GGL is viewed to be the most accurate non destructive testing method to analyze Cast In Drilled Hole (CIDH) piles by the California Department of Transportation. GGL consists of the lowering of a steel probe that contains a sealed radioactive source into a inspection tube and raising it out at the rate of 10 to 12 ft per minute, during which gamma photons are emitted from the radioactive source. The rate at which these particles arrive at the detector is recorded and later converted to units for density measurements. The denser the material tested is the more gamma particles will be shielded corresponding to a lower count read by the detector.
CSL testing is another nondestructive test for CIDH piles that consists of lowering probes to the bottom of the shafts through access tubes. Sonic pulses are then generated from one probe and received by the other probe at depth Increments of 2 centimeters. Sonic logs from the CSL testing show the ultrasonic wave arrival pattern as a function of time, in microseconds, versus depth.
PIT testing, aka sonic echo (SE) testing, consists of striking the pile head with a hammer to generate a compression wave. Pile head velocity is recorded and interpreted to help evaluate the structural continuity of the pile. The testing equipment includes a hammer and an accelerometer located near the pile head. These instruments are then connected to a digital dynamic signal analyzer with digital storage, which includes a filter and amplification functions to facilitate field data validation.
PDA testing records the strains and accelerations experienced by a pile during the driving operations. This dynamic monitoring system provides an efficient medium in identifying pile capacity, driving stresses, pile integrity and pile driving hammer performance. Dynamic monitoring is performed by placing instruments 4 feet from the pile head and recording signals with a PDA. The instruments consist of two sets of accelerometers and strain transducers, located on opposite sides of the pile shaft. The PDA acquires and processes the signals during driving, and provides real-time evaluations of the maximum hammer transferred energy, maximum compressive and tensile force, and mobilized static bearing capacity.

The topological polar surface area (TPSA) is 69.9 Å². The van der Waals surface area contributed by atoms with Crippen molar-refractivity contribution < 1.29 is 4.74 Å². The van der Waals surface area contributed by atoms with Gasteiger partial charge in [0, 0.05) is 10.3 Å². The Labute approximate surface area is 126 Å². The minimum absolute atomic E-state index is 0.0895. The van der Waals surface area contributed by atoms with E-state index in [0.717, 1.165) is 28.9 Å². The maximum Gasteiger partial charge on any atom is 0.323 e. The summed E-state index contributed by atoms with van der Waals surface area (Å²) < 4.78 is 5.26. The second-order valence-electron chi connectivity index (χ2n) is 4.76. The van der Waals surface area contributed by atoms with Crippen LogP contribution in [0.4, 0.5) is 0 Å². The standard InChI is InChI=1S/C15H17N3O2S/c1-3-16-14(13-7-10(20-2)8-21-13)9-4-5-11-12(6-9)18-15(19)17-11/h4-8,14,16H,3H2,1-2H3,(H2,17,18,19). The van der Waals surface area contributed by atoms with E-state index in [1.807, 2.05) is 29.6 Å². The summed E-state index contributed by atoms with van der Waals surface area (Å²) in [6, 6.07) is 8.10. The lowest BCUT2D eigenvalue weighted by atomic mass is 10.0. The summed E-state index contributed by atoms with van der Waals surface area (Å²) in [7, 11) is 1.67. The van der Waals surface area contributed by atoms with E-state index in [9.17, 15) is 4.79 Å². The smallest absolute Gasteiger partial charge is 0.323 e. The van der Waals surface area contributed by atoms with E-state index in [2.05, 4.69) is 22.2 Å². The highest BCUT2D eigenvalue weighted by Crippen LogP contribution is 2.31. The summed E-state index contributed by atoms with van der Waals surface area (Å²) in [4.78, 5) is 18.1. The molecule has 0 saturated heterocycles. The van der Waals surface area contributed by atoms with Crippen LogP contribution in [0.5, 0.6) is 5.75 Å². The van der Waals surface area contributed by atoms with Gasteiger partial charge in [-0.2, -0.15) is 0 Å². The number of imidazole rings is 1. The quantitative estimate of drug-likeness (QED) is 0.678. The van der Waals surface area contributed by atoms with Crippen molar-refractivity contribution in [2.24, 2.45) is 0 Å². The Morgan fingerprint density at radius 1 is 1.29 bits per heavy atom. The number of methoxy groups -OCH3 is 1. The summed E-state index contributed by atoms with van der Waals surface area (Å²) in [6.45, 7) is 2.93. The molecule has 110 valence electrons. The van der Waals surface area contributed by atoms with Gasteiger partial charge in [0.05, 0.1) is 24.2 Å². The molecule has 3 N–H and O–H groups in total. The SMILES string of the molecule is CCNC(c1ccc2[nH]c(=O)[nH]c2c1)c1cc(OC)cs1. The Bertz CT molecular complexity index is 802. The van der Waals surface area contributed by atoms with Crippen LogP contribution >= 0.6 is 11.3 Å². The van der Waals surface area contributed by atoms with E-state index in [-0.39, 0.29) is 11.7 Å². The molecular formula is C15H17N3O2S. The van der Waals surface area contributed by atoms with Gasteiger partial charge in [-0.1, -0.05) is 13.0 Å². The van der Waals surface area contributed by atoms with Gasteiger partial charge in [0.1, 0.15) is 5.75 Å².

WEAP studies are performed to investigate driveability and driven pile acceptance criteria preceding the field operations in order to prevent pile damage during installation. WEAP also helps appraise the relationship between pile capacity and perceived fieldconditions. The main advantage of the wave equation based field consent criteria is its site and hammer specific applicability with the treatment of time dependent capacity relationship.
CAPWAP is performed proceeding the pile driving operations using the data obtained at the end of the initial drive or at the beginning of restrike from PDA (Pile Driving Analyzer) to evaluate the bearing capacity behavior of the pile, and in particular the skin friction capacity and distribution, the toe resistance, and the downward displacement necessary to mobilize them.
SPT energy measurements are performed similarly to PDA monitoring, a 2 ft instrumented section of drill rod with two sets of accelerometers and strain transducers is placed in between sections of existing sampling rods and the hammer.It triggers to record at the first strike of the SPT hammer at which time the PDA acquires and processes the signals, providing real-time evaluations of the maximum SPT hammer transferred energy.
Vibration monitoring is performed at sites where above ambient vibration conditions can create concerns for surrounding structures, business' and residences. Most common situations are those where neighboring structures contain vibration sensitive equipment, large concentrations of people, or residences where louder than ambient sound levels are not acceptable. The testing consists of placing seismographs with geophones and/or microphones at the different locations of concern and recording vibration/sound levels. The data is later analyzed to provide attenuation studies that correlates vibration levels and distance.